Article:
Managers need to be able to notice when someone is being inefficient or if their workload is too much. As a manager, they have a large amount of responsibility. Karen Meager and John McLachlan are the co-founders of Monkey Puzzle Training, and below they offer some insight into pinpointing those that need a leg up.
Managers oversee contracts, the work load and disciplinary actions. But, how they behave is fundamental within the working environment. How do your senior team react with certain situations? As humans, we become familiar with culture very quickly and if our senior teams do not seem to be doing a lot… why should you?
Start and finish times
Within a contract, it will tell you what your contracted hours are. If a company is grumbling about people leaving early or starting late, it is good to figure out why. When explored further, it was found that anyone leaving before 6pm was deemed to be leaving early, although they were only contracted 9-5 hours; as a management team, they should know exactly what is in the contracts, so why don’t they?
Leaving late is also not always good. Some people believe it shows how dedicated you are to your work, but in reality it could be one of two things, are you staying late because you are not able to complete all the work in the 8 hours or are you being overloaded with work? With both of these situations, the management should be stepping in. If the former, they should be helping and advising you to better your time management. Whereas, if it is the latter, perhaps hiring new people in the department would be beneficial and help people stick to the correct times.
Another finding was that people came into work on time but would stand around talking to their work friends whilst having their morning coffee and breakfast. Or people strolling in a few minutes late, but are not worried. The question is, why have the management team made them feel like this is acceptable?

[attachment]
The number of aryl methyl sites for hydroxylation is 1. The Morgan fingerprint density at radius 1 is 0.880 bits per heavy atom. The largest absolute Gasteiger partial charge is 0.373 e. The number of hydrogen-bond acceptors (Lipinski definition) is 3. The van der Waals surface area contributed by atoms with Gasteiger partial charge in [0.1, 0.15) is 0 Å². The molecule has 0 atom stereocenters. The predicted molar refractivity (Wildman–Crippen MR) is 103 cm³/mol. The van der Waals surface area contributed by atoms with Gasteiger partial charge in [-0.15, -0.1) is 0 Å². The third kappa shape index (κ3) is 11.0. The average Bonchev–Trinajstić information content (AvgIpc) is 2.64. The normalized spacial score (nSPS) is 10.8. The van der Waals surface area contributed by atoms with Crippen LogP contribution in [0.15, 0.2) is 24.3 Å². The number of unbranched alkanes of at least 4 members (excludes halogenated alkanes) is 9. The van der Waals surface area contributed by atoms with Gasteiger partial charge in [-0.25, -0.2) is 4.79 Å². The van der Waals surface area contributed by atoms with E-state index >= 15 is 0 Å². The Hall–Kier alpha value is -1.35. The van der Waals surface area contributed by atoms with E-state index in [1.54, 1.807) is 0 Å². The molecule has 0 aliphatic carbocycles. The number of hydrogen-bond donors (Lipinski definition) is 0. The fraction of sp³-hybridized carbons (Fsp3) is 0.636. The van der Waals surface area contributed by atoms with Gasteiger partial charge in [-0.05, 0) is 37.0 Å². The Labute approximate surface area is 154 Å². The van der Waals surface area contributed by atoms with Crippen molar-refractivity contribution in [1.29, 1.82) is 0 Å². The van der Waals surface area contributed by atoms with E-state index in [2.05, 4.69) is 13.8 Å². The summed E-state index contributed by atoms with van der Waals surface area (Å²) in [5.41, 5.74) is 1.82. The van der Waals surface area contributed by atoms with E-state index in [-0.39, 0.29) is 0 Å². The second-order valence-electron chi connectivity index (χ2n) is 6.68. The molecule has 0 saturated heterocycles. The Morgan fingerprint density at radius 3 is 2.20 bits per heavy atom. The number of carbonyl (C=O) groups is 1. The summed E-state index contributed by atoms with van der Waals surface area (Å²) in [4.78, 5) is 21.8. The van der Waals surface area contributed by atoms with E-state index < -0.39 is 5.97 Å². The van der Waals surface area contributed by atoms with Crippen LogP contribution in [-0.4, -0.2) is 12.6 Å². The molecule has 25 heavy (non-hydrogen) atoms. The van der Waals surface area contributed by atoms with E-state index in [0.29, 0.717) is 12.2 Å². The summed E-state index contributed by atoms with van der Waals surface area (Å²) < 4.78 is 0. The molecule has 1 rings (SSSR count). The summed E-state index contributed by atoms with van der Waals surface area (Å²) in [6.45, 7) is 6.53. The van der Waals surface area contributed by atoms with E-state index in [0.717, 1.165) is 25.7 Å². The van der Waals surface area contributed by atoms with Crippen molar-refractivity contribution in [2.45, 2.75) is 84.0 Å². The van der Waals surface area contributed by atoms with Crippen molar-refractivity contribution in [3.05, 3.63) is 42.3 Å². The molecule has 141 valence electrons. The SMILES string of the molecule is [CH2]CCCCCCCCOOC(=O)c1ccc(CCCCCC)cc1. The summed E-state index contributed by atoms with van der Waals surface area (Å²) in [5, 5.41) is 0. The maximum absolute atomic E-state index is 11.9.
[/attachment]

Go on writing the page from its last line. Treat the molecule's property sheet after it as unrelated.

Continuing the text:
A good manager should be pulling them up on it before it turns into something ‘normal’ for the work place. You should want a good, effective and strong culture within your team, so addressing these issues is essential.
Having good leadership skills does not always come naturally to people but it is essential in a senior team. Knowing that being a good leader and manager is not all about barking orders is a good place to start. You need to have trust – your employees should know and feel that they can come to you for advice if they are bothered by a situation. Time and energy needs to be installed into the team to encourage a positive work ethic thus creating a successful work life culture. Supportive, trusting, motivating and inter-personal skills are all assets that you would notice when working with a strong manager.
A strong manager
It is very important to have a healthy work life balance. A good manager should encourage this, therefore ensuring that work is delegated fairly to prevent a work overload for certain individuals is important. They should not allow people to slip too much when it comes to their work ethic as this can produce unhealthy behaviour. If someone seems to be slipping, it should not go unnoticed by senior staff – in this situation having trust between staff and management is important so they can talk confidently to each other. Another sign of a strong manager is being a good listener and taking into account the feelings of their staff.
What to do if you have a weak manager
Everyone once in a while, you may come across a weak manager and dealing with this can sometimes seem daunting. Arranging a meeting to discuss issues that may have arisen is necessary to prevent future problems; suggest ideas on how to solve them.
Staying motivated is difficult when it comes across that your manager does not care, but finding ways to keep yourself and the team driven will only benefit you in the future.
Finally, above anything else, remain fixed on your end goal. All work can be hard and with a weak manager, it is made a lot more difficult but you wanted this job – whether that be to gain more experience within the field or develop your skills for future roles.